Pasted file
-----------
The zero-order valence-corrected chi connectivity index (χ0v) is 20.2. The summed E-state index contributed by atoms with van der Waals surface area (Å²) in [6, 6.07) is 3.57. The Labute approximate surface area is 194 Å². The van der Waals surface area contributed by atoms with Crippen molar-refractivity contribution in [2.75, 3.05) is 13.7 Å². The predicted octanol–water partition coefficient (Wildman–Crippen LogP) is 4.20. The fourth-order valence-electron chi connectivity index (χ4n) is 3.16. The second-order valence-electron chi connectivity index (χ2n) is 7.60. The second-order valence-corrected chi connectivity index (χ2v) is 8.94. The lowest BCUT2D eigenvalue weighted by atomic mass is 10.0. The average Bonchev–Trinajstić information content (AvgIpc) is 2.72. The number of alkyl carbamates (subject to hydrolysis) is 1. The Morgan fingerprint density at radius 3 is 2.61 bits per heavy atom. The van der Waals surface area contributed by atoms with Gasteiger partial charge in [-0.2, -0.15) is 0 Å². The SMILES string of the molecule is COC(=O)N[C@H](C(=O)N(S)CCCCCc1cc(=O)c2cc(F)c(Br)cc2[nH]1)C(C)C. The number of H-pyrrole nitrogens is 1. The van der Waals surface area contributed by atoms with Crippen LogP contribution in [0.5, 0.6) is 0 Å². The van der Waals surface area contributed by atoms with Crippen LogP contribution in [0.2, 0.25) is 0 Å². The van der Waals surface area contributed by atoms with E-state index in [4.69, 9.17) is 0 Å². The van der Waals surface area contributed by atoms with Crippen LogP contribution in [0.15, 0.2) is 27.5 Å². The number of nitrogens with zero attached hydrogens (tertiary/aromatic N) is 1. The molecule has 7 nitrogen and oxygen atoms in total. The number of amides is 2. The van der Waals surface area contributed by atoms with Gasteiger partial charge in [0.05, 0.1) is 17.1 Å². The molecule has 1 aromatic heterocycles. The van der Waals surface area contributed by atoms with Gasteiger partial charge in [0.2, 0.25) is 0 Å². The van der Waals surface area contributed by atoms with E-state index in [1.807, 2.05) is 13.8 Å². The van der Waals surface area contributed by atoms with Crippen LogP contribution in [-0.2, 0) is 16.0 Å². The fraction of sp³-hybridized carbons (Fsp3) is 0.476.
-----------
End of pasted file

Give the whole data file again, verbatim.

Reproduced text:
The zero-order valence-corrected chi connectivity index (χ0v) is 20.2. The summed E-state index contributed by atoms with van der Waals surface area (Å²) in [6, 6.07) is 3.57. The Labute approximate surface area is 194 Å². The van der Waals surface area contributed by atoms with Crippen molar-refractivity contribution in [2.75, 3.05) is 13.7 Å². The predicted octanol–water partition coefficient (Wildman–Crippen LogP) is 4.20. The fourth-order valence-electron chi connectivity index (χ4n) is 3.16. The second-order valence-electron chi connectivity index (χ2n) is 7.60. The second-order valence-corrected chi connectivity index (χ2v) is 8.94. The lowest BCUT2D eigenvalue weighted by atomic mass is 10.0. The average Bonchev–Trinajstić information content (AvgIpc) is 2.72. The number of alkyl carbamates (subject to hydrolysis) is 1. The Morgan fingerprint density at radius 3 is 2.61 bits per heavy atom. The van der Waals surface area contributed by atoms with Gasteiger partial charge in [-0.2, -0.15) is 0 Å². The SMILES string of the molecule is COC(=O)N[C@H](C(=O)N(S)CCCCCc1cc(=O)c2cc(F)c(Br)cc2[nH]1)C(C)C. The number of H-pyrrole nitrogens is 1. The van der Waals surface area contributed by atoms with Crippen LogP contribution in [0.5, 0.6) is 0 Å². The van der Waals surface area contributed by atoms with Crippen LogP contribution in [0.2, 0.25) is 0 Å². The van der Waals surface area contributed by atoms with E-state index in [4.69, 9.17) is 0 Å². The van der Waals surface area contributed by atoms with Crippen LogP contribution in [0.15, 0.2) is 27.5 Å². The number of nitrogens with zero attached hydrogens (tertiary/aromatic N) is 1. The molecule has 7 nitrogen and oxygen atoms in total. The number of amides is 2. The van der Waals surface area contributed by atoms with Gasteiger partial charge in [0.05, 0.1) is 17.1 Å². The molecule has 1 aromatic heterocycles. The van der Waals surface area contributed by atoms with Gasteiger partial charge in [0.2, 0.25) is 0 Å². The van der Waals surface area contributed by atoms with E-state index in [1.807, 2.05) is 13.8 Å². The van der Waals surface area contributed by atoms with Crippen LogP contribution in [-0.2, 0) is 16.0 Å². The fraction of sp³-hybridized carbons (Fsp3) is 0.476.